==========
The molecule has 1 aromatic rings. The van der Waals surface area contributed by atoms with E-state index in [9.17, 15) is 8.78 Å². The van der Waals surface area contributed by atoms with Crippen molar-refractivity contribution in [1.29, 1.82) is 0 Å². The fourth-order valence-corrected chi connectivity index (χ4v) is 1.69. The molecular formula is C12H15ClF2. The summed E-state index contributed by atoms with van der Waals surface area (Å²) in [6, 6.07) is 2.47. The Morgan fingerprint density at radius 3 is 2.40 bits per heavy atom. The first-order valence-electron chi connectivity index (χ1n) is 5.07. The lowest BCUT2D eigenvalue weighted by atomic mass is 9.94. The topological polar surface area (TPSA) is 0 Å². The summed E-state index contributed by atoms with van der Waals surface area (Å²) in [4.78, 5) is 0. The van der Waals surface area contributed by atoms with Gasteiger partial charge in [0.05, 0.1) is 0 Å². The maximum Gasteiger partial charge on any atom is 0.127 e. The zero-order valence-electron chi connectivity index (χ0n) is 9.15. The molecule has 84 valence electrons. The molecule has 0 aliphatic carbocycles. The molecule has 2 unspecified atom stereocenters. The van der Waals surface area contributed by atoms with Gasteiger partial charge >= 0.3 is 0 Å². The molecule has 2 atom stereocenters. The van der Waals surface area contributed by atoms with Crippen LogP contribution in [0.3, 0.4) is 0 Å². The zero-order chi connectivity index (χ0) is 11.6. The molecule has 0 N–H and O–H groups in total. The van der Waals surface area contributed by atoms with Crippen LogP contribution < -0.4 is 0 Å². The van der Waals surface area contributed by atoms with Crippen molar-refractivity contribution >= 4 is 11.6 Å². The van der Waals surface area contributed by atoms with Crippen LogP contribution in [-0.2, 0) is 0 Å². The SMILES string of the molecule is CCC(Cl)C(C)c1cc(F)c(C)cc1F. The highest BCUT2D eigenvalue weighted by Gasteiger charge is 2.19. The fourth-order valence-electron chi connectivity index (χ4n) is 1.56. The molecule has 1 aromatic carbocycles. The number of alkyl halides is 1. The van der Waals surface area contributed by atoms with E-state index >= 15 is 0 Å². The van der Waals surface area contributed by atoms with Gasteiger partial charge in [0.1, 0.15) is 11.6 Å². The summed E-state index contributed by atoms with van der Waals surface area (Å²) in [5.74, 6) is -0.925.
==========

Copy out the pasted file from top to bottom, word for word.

The molecule has 1 aromatic rings. The van der Waals surface area contributed by atoms with E-state index in [9.17, 15) is 8.78 Å². The van der Waals surface area contributed by atoms with Crippen molar-refractivity contribution in [1.29, 1.82) is 0 Å². The fourth-order valence-corrected chi connectivity index (χ4v) is 1.69. The molecular formula is C12H15ClF2. The summed E-state index contributed by atoms with van der Waals surface area (Å²) in [6, 6.07) is 2.47. The Morgan fingerprint density at radius 3 is 2.40 bits per heavy atom. The first-order valence-electron chi connectivity index (χ1n) is 5.07. The lowest BCUT2D eigenvalue weighted by atomic mass is 9.94. The topological polar surface area (TPSA) is 0 Å². The summed E-state index contributed by atoms with van der Waals surface area (Å²) in [4.78, 5) is 0. The van der Waals surface area contributed by atoms with Gasteiger partial charge in [0.05, 0.1) is 0 Å². The maximum Gasteiger partial charge on any atom is 0.127 e. The zero-order valence-electron chi connectivity index (χ0n) is 9.15. The molecule has 84 valence electrons. The molecule has 0 aliphatic carbocycles. The molecule has 2 unspecified atom stereocenters. The van der Waals surface area contributed by atoms with Gasteiger partial charge >= 0.3 is 0 Å². The molecule has 2 atom stereocenters. The van der Waals surface area contributed by atoms with Crippen LogP contribution in [0.3, 0.4) is 0 Å². The zero-order chi connectivity index (χ0) is 11.6. The molecule has 0 N–H and O–H groups in total. The van der Waals surface area contributed by atoms with Crippen LogP contribution < -0.4 is 0 Å². The van der Waals surface area contributed by atoms with Crippen molar-refractivity contribution >= 4 is 11.6 Å². The van der Waals surface area contributed by atoms with Crippen LogP contribution in [-0.2, 0) is 0 Å². The SMILES string of the molecule is CCC(Cl)C(C)c1cc(F)c(C)cc1F. The highest BCUT2D eigenvalue weighted by Gasteiger charge is 2.19. The fourth-order valence-electron chi connectivity index (χ4n) is 1.56. The molecule has 1 aromatic carbocycles. The number of alkyl halides is 1. The van der Waals surface area contributed by atoms with E-state index >= 15 is 0 Å². The van der Waals surface area contributed by atoms with Gasteiger partial charge in [0.1, 0.15) is 11.6 Å². The summed E-state index contributed by atoms with van der Waals surface area (Å²) in [5.74, 6) is -0.925.